As used in this Form 10-Q, the terms “StanCorp,” “Company,” “we,” “us” and “our” refer to StanCorp Financial Group, Inc. and its subsidiaries, unless the context otherwise requires.

 

1. ORGANIZATION, PRINCIPLES OF CONSOLIDATION AND BASIS OF PRESENTATION

 

StanCorp is a leading provider of employee benefit products and services serving the life and disability insurance needs of employer groups and individuals. Through our subsidiaries, we have the authority to underwrite insurance products in all 50 states. We also provide accidental death and dismemberment (“AD&D”), dental insurance, annuity products, retirement plan products and services and investment advisory services. Our mortgage business originates and services small fixed-rate commercial mortgage loans for the investment portfolios of our insurance subsidiaries and for sale to institutional investors. Effective January 1, 2006, we realigned our businesses into two operating segments: Insurance Services and Asset Management, each of which is described below. See “Note 4, Segments.”

 

We were incorporated under the laws of Oregon in 1998. We conduct business through our subsidiaries, Standard Insurance Company (“Standard”); The Standard Life Insurance Company of New York; StanCorp Mortgage Investors, LLC (“StanCorp Mortgage Investors”); StanCorp Investment Advisers, Inc. (“StanCorp Investment Advisers”); StanCorp Equities, Inc. (“StanCorp Equities”); and StanCorp Trust Company. We are headquartered in Portland, Oregon.

 

Standard, our largest subsidiary, underwrites group and individual disability insurance and annuity products, group life, AD&D, and dental insurance, and provides retirement plan products and services. Founded in 1906, Standard is domiciled in Oregon and licensed in 49 states, the District of Columbia, and the U.S. Territories of Guam and the Virgin Islands.

 

The Standard Life Insurance Company of New York was organized in 2000, and provides group long term and short term disability, life, AD&D, and dental insurance in New York.

 

StanCorp Mortgage Investors originates and services small fixed-rate commercial mortgage loans for the investment portfolios of our insurance subsidiaries. It also generates additional fee income from the origination and servicing of commercial mortgage loans sold to institutional investors.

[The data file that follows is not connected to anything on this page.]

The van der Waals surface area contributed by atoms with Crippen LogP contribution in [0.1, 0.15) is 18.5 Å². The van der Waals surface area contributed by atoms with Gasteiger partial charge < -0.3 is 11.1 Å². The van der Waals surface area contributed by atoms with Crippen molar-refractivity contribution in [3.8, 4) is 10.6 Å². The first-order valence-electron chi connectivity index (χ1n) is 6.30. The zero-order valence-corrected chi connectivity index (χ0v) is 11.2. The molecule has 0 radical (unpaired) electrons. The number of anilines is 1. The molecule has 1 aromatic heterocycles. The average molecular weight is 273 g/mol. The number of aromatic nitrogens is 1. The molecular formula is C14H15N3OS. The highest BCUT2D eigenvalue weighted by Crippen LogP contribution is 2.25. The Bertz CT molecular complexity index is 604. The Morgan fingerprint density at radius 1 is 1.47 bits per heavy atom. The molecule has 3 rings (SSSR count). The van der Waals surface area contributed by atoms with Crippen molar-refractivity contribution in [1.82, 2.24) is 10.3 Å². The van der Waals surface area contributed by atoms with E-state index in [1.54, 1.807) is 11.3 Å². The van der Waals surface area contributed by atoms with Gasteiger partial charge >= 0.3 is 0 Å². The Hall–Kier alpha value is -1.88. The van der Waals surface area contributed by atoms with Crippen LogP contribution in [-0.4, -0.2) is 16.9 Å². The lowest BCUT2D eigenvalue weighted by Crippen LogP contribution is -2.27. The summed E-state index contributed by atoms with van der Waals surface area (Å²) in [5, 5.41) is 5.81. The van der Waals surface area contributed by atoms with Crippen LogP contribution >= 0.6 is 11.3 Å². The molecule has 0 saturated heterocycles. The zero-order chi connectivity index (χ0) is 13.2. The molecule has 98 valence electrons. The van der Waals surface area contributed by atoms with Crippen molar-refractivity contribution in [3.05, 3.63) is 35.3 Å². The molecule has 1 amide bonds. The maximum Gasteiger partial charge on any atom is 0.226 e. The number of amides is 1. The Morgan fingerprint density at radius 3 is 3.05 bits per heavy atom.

StanCorp Investment Advisers is a Securities and Exchange Commission (“SEC”) registered investment adviser providing performance analysis, fund selection support, model portfolios and other investment advisory services to our retirement plan clients and individual investors. It also provides investment management services to third parties and subsidiaries of StanCorp.

 

StanCorp Equities is a licensed broker-dealer. For the sale of registered contracts, a broker-dealer must serve as principal underwriter and distributor, providing supervision and oversight that is required by the National Association of Securities Dealers. Standard developed a registered contract to expand its market to 403(b) plans, 457 tax-exempt plans and nonqualified deferred compensation plans of private employers. StanCorp Equities is the principal underwriter and distributor of registered contracts for Standard.

 

In January 2006, StanCorp established StanCorp Trust Company, which offers limited passive trust services to clients.

 

The unaudited consolidated financial statements include StanCorp and its subsidiaries. Intercompany balances and transactions have been eliminated. Certain 2005 amounts have been reclassified to conform to the current presentation.

 

Minority interest related to consolidated entities included in other liabilities was $242.4 million at June 30, 2006, and $143.7 million at December 31, 2005.